Re: [RFC v2 00/27] Kernel Address Space Isolation

From: Alexandre Chartre
Date: Fri Jul 12 2019 - 09:46:52 EST

On 7/12/19 2:50 PM, Peter Zijlstra wrote:
On Fri, Jul 12, 2019 at 01:56:44PM +0200, Alexandre Chartre wrote:

I think that's precisely what makes ASI and PTI different and independent.
PTI is just about switching between userland and kernel page-tables, while
ASI is about switching page-table inside the kernel. You can have ASI without
having PTI. You can also use ASI for kernel threads so for code that won't
be triggered from userland and so which won't involve PTI.

PTI is not mapping kernel space to avoid speculation crap (meltdown).
ASI is not mapping part of kernel space to avoid (different) speculation crap (MDS).

See how very similar they are?

Furthermore, to recover SMT for userspace (under MDS) we not only need
core-scheduling but core-scheduling per address space. And ASI was
specifically designed to help mitigate the trainwreck just described.

By explicitly exposing (hopefully harmless) part of the kernel to MDS,
we reduce the part that needs core-scheduling and thus reduce the rate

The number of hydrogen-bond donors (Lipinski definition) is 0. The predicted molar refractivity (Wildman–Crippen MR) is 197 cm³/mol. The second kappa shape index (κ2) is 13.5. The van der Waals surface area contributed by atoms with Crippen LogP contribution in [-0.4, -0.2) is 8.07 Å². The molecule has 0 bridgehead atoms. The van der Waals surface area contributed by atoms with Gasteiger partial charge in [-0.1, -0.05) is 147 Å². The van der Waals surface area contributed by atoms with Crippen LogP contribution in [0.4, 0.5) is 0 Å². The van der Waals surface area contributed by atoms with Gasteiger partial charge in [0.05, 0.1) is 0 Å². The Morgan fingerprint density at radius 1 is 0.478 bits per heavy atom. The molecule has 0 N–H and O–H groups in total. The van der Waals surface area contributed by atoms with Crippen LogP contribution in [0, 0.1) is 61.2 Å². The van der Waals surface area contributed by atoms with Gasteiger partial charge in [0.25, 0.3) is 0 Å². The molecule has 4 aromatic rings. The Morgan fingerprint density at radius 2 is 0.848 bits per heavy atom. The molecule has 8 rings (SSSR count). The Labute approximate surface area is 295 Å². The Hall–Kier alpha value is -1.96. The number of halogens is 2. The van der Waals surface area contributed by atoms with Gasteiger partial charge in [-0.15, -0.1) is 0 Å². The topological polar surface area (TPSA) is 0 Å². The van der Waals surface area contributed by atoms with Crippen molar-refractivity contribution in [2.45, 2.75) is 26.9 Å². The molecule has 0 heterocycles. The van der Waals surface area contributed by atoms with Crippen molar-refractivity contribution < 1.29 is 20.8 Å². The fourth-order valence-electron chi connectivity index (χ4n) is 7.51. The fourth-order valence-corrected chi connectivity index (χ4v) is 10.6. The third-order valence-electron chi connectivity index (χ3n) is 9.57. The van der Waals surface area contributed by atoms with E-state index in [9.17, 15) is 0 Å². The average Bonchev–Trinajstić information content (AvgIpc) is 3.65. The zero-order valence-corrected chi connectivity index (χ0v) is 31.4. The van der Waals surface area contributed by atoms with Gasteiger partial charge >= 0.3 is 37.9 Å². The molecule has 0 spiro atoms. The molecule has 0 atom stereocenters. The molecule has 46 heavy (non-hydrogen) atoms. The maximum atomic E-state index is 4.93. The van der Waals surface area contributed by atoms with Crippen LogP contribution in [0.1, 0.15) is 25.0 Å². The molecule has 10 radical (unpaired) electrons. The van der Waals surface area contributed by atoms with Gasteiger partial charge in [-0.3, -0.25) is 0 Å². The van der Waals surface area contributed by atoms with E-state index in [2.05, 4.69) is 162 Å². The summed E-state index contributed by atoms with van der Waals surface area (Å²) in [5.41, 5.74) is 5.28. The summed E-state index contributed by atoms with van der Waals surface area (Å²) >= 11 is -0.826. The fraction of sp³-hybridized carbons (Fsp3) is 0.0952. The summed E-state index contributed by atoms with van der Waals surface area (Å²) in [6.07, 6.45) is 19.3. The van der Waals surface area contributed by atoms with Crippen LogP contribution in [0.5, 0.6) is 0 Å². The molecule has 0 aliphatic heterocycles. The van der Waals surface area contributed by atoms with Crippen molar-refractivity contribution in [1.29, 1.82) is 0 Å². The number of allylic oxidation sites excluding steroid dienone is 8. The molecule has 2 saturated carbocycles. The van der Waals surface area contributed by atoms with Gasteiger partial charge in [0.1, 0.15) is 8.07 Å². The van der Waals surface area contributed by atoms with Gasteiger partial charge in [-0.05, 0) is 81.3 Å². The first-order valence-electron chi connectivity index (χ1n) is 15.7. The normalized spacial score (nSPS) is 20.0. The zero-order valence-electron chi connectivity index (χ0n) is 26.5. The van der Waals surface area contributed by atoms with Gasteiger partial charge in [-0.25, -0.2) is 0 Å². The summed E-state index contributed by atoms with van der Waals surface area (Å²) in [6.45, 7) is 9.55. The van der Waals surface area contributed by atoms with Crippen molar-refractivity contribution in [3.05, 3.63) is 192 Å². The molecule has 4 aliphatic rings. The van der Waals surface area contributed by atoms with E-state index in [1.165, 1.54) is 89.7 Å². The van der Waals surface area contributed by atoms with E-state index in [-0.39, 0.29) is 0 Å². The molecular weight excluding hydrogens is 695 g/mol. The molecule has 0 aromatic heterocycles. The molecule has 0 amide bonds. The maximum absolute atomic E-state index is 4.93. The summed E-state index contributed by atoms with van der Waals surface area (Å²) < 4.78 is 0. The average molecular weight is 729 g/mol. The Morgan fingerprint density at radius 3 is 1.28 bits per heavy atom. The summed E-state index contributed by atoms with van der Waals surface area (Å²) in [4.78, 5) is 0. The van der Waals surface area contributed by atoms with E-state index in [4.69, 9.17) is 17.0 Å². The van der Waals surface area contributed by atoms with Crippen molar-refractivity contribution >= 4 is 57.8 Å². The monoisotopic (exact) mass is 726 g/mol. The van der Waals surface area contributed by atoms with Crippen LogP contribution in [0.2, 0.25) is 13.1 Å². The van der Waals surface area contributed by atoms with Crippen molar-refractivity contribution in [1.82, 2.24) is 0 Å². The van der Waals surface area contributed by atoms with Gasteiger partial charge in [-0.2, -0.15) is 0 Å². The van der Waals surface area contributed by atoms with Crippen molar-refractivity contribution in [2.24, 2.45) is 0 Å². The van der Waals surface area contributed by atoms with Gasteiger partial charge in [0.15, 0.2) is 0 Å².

the SMT siblngs need to sync up/schedule.

But looking at it that way, it makes no sense to retain 3 address
spaces, namely:

user / kernel exposed / kernel private.

Specifically, it makes no sense to expose part of the kernel through MDS
but not through Meltdow. Therefore we can merge the user and kernel
exposed address spaces.

The goal of ASI is to provide a reduced address space which exclude sensitive
data. A user process (for example a database daemon, a web server, or a vmm
like qemu) will likely have sensitive data mapped in its user address space.
Such data shouldn't be mapped with ASI because it can potentially leak to the
sibling hyperthread. For example, if an hyperthread is running a VM then the
VM could potentially access user sensitive data if they are mapped on the
sibling hyperthread with ASI.

The current approach is assuming that anything in the user address space
can be sensitive, and so the user address space shouldn't be mapped in ASI.

It looks like what you are suggesting could be an optimization when creating
an ASI for a process which has no sensitive data (this could be an option to
specify when creating an ASI, for example).


And then we've fully replaced PTI.

So no, they're not orthogonal.